- a pre-Budget report which sounds more like a pre-Budget Budget;
- endless leaking of the details prior to the report in any case;
- shunting money between capital and current pots in order to sneak past a self-imposed rule;
- a five-year industrial plan for the country;
- locating spending cuts and other hard choices after the next election; and
- shamelessly political budgeteering.
Wednesday, November 30, 2011
Consider the evidence:
profligate prudent for a purpose.
Monday, November 28, 2011
Someone at the Guardian — Nick Watt? it appears under his name — needs a lesson in thinking.
Redwood said: "The deficit reduction plan was the wrong way round. It was rear-end loaded instead of front-end loaded. When you do these things you have to do the reductions, or the freeze, up front. They decided to have the easy year the first year. The longer you leave it the more difficult it is, because the more it is your problem rather than an inherited problem."Redwood's view is echoed by David Ruffley, a Conservative member of the Commons Treasury select committee, who served as a special adviser when Clarke was chancellor. "The chancellor should seriously consider having a new spending review to bring forward cuts due for later in this parliament to this year. We need tax cuts to increase aggregate demand and to get the economy moving." (src)John Redwood says the Government should have cut faster and harder. I'm inclined to agree, for similar reasons to his: a government can get a lot done in its first year or two; it will get a lot less done in its last year or two. But it's the last year or two in which this Government hopes to get most of its deficit-reduction done. This is poor strategic planning. It's also poor financial management, since every year the deficit runs, interest payments rise and it gets financially harder to close the gap.Ruffley, on the other hand, has not. He has been calling for unfunded tax cuts. I heard him on the radio yesterday saying, in terms, that the Chancellor should let the deficit widen in order to cut taxes. He was quoted in the Guardian itself only last week with a variation on the same theme, declaring that the markets wouldn't 'go haywire' over a looser borrowing stance from the Treasury. He thinks that the Government should be borrowing more to pay for a decrease in taxes.So we have Redwood saying decrease the deficit through cutting spending and Ruffley saying increase the deficit through cutting taxes. And we have someone at the Guardian who cannot tell the difference.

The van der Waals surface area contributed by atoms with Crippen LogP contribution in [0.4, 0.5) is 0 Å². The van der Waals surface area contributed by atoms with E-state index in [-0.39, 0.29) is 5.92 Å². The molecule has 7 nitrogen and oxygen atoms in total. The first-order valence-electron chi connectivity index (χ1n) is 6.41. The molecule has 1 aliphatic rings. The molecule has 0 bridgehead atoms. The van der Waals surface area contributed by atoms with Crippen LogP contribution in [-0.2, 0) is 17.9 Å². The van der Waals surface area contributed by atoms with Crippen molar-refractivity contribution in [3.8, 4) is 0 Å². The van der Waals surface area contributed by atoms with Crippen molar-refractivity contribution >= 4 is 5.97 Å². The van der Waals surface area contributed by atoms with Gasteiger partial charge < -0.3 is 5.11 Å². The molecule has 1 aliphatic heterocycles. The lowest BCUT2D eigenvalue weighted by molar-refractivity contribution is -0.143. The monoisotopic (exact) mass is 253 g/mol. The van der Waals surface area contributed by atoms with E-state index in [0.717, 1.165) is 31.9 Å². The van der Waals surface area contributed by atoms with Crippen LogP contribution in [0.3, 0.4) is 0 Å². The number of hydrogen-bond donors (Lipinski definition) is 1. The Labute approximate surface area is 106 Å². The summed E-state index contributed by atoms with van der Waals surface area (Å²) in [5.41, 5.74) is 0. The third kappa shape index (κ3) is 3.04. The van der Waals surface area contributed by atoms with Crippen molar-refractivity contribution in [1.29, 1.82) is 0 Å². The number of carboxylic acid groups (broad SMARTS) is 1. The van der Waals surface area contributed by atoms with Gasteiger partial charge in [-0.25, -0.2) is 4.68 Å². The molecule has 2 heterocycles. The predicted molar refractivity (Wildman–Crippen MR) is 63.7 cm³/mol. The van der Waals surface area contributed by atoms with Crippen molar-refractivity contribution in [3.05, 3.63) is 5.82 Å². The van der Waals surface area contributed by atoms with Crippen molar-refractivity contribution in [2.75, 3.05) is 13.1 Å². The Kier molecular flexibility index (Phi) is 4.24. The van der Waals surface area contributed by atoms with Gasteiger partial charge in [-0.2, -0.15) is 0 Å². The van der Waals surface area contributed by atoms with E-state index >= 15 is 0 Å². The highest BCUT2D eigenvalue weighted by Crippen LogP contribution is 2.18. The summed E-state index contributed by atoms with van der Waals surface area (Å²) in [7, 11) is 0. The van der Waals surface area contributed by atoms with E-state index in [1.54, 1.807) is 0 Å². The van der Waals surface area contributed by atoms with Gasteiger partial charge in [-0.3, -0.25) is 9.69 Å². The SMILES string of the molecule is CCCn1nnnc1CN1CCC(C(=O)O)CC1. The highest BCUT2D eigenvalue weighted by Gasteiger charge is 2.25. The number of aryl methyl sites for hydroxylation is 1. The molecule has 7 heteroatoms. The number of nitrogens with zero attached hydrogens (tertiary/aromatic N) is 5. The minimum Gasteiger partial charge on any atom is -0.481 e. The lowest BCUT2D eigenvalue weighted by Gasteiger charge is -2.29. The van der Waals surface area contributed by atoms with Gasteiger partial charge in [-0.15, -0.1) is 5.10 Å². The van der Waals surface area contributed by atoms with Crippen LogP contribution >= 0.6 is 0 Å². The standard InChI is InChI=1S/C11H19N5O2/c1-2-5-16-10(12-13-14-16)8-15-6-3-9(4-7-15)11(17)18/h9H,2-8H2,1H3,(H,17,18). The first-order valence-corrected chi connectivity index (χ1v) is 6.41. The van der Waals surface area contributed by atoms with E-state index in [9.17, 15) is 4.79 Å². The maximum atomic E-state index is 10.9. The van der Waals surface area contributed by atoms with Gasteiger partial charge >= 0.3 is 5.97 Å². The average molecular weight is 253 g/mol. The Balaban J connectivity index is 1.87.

Wednesday, November 02, 2011
Lynne Featherstone, the Equalities Minister has announced that religious groups will be permitted, if they wish, to host same-sex civil partnership ceremonies (src). The news will be welcomed by liberal groups (such as the Quakers and progressive Jewish synagogues), while it is being cautiously viewed by mainstream bodies such as the Anglican church. I have little doubt that more traditionalist and conservative religious groups will be mortified.I, though I would oppose any attempt to have our church building used for such purposes, support the freedom for others on classically liberal grounds. More on that later. However, it raises an interesting question about the functioning of the Equalities Act, on which I was ruminating the other day. It has a partial reference, also, to the bed-and-breakfast question which was debated prior to the election last year, and explains something of how freedom of expression functions in a liberal society. It is the following.Suppose I own and manage a firm of printers. I don't run it as an explicitly 'Christian' printers' shop, but generally print most business that comes to me. One day, inexplicably, the Jehovah's Witnesses come knocking on my door. Not so much to convert me as because they want some work doing: a tract printing off. It's pretty stiff stuff, attacking the doctrine of the Trinity and claiming that mainstream Christians a polytheists who believe in false gods.I refuse to print the tract because it is so pointedly written against my own beliefs. Most stuff doesn't cross any kind of line with me, but in this case I really am not happy with my printing press being used for such a purpose. They claim that this breaches their right to freedom of expression, and is unfair discrimination on the basis of religion. Should they be allowed to bring a case under either aegis?No. Free expression does not require any individual to sponsor, host or publicise your expression. And surely I must be quite free to refuse to allow my printing presses to go to work in pursuit of a position with which I profoundly disagree.For suppose that the government forced me to accept the business on the basis that to inspect the materials before agreeing to publication is discrimination on the basis of religion. My printing press has become somewhat less mine since the passage of such legislation. I can no longer decide what materials are printed on it: the government decides. To that extent, the government has become the owner of what was my printing press. To force me to do business is to nationalise my printing press.Fast-forward, then, to an Act of Parliament which forces all business owners to do business with all comers without discrimination, even on grounds such as religion. This amounts to nothing more than a nationalisation of one aspect of the entire economy: no longer can business owners draw a line on matters of principle even where they are relevant; the government has made those decisions for them. It is milk-and-water socialism, in one bill.And what then? By partially nationalising private businesses, the government has also arrogated to itself the right to decide what are matters of conscience. In short, it has not only nationalised businesses: it has nationalised conscience. We no longer enjoy the freedom of conscience which once we did.Hence my title, and my welcoming of Lynne Featherstone's announcement. For conscience ought not to be nationalised, neither for private business owners nor for religious organisations. (Ed. - nor for private individuals, but I had thought this would go without saying.) The present situation is that the government has decided on behalf of religious organisations that they will not allow same-sex partnership ceremonies in their buildings. The situation, surely, must be that it is up to those organisations to make the decision.Therefore, to announce that religious organisations will no longer be restricted is, in some small way, a success for the campaign to denationalise conscience. And so long as Harriet Harman's bill doesn't get drafted in to make what is permitted into what is required, we can hold onto one small area where conscience is private and free, rather than public and bound.